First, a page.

When students return to the Diocese of Nashville’s Catholic schools in early August, they will be armed with the must-have accessory of the moment: a face mask. They will have their temperatures checked on a daily basis; they will not be moving between classrooms as often; some will eat lunch in their classrooms or outside. They will sit at desks with dividers between them and their classmates, among other adjustments necessary for in-person learning in the age of COVID-19.
Students at St. Ann School in Nashville will be asked to bring another unusual item to school this year: a beach towel. Beach towels can be “a great social distancer” for students when teachers move their classrooms outside, as some will on a regular basis this year, said St. Ann Principal Anna Rumfola.
Since the St. Ann campus has lots of space, and shade trees, teachers plan to utilize that much more than in the past, Rumfola said. They will also keep windows and classroom doors open when possible to promote better ventilation and minimize the touching of common surfaces like doorknobs.
St. Ann has also installed enhanced air purifying capabilities in the school’s HVAC system to improve air quality and ventilation.
Planning for the safe return to school has “definitely been an all-summer project,” said Rumfola. “Things are constantly changing.”
‘Back to balance’
“Everything has to be re-aligned” as schools prepare to re-open in August, said Rebecca Hammel, superintendent of schools for the Diocese of Nashville.
With all the planning and preparation, “we really believe we’re going to offer a safe option for students to come to campus,” Hammel said.
The Catholic Schools Office has mapped out a plan that makes recommendations for all schools, but, she said, “every school has their own set of protocols reflective of the conditions in their own community.”
Even though the city of Nashville reverted back to a modified “Phase 2” of its reopening plan after an increase in COVID-19 cases, and Metro Nashville Public Schools announced they would not return to in-person learning until at least early September, Hammel is confident that the diocese’s Catholic schools are prepared for a safe return in early August.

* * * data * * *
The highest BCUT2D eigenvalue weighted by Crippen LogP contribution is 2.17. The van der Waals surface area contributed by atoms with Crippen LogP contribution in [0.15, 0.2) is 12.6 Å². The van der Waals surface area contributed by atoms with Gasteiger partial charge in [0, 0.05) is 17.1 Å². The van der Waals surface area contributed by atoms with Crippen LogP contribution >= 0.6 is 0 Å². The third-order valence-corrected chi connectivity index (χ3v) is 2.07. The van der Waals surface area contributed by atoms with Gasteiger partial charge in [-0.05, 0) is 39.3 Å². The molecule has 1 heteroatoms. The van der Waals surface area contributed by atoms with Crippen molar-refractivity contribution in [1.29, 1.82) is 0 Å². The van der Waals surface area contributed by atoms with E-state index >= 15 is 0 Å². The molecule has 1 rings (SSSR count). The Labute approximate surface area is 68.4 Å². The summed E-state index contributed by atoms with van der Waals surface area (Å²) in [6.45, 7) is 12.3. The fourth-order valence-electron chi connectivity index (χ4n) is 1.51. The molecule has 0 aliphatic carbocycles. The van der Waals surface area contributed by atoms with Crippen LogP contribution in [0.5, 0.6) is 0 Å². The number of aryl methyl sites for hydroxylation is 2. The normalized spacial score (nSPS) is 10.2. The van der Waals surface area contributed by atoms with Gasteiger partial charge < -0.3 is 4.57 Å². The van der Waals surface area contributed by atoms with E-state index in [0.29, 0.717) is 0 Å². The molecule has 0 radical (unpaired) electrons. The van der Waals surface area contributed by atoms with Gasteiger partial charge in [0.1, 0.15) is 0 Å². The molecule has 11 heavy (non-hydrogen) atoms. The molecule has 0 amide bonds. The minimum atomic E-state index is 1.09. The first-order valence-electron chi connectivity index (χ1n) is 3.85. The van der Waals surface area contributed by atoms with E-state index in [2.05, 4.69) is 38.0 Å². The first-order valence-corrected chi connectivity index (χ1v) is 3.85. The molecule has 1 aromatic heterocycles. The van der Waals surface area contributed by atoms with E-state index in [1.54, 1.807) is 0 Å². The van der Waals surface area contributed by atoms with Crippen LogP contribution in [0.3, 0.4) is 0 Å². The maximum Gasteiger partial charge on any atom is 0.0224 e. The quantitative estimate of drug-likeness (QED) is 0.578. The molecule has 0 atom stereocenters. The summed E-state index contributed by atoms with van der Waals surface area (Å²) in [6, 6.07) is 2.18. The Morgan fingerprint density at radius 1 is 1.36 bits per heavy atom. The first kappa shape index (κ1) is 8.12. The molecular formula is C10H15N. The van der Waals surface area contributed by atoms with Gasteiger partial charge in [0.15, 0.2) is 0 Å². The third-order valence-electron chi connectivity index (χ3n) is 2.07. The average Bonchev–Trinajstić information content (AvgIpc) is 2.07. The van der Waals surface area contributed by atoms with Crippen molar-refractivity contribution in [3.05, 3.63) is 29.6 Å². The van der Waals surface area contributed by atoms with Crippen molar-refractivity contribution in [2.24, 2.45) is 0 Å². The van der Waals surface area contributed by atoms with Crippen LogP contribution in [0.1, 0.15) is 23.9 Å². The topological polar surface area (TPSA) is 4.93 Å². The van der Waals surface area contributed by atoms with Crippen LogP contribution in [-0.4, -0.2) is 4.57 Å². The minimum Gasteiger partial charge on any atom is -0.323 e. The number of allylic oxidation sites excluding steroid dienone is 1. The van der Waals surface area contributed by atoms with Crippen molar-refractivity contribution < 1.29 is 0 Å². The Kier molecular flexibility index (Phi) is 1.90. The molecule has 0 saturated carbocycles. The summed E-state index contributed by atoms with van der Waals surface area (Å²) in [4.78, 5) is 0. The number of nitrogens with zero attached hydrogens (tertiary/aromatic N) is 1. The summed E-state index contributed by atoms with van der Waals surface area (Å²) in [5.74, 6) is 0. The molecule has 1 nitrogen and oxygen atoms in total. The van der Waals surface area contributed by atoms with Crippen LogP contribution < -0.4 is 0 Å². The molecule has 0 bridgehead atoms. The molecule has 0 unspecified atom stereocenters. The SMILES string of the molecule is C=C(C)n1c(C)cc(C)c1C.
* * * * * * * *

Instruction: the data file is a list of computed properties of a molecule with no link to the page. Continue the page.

With more autonomy and only a fraction of the students compared with MNPS schools, local Catholic schools “can be more nimble” about closing a classroom or individual school if needed, Hammel said. Catholic schools will also be ready to quickly pivot to distance learning if necessary, she added.
Dr. Alex Jahangir, Metro Nashville’s Coronavirus Task Force Chair, has said he supports local Catholic schools returning to in-person learning. “Given the safety measures to be in place at the start of the year, I support the Catholic schools in their decision to return to campus in August,” he said in a statement.
Hammel, a former classroom teacher and principal, emphasized the importance of in-person learning. “There’s a great need children have to be back together” in the classroom with their peers and teachers, she said.
The Catholic Schools Office has launched an ad campaign promoting the benefits of in-person learning with the themes of “back to balance,” and “now more than ever,” tapping into both parents’ and students’ strong desire to return to the routine of school. Some schools, including St. Ann, have received increased inquiries as a result and a small boost in enrollment.
Schools understand that some families do have reservations about the return to in-person learning. Some St. Edward School parents have expressed concerns about the risks involved in sending their children back into the classroom, said Principal Susan Blankenship. But at the same time, several new families have enrolled or are considering enrolling their children at St. Edward specifically because they will offer in-person learning, she said.
Blankenship has been referring to an article from the American Academy of Pediatrics that outlines the benefits of in-person learning. “Children thrive … through social actions and learning in schools and routine,” Blankenship said. “Our kids need this now more than ever.”
Minimizing the risks
“We’re having to relook at everything we do and decide if that needs to be altered or if that’s safe,” said Blankenship, who will start her first year as principal at St. Edward School after serving as a principal for Metro Nashville Public Schools for the last eight years.
“We want to make sure our students and teachers are safe,” she said.
“We want the kids to come back to school and be as normal as they can be, and still be kids,” said Lisa Rippy, who will be teaching fourth grade at St. Edward this year.
But things will be different when students return to in-person learning on Aug. 10. “There’s going to be a learning curve for these children,” Blankenship said.
The children will have to adjust to wearing a face mask during the day, which can be a challenge. “A lot of my teachers are testing different facemasks and shields,” Blankenship said. A clear plastic shield would help in teaching subjects like reading and phonics where it’s important for students to see the teacher’s mouth, she said.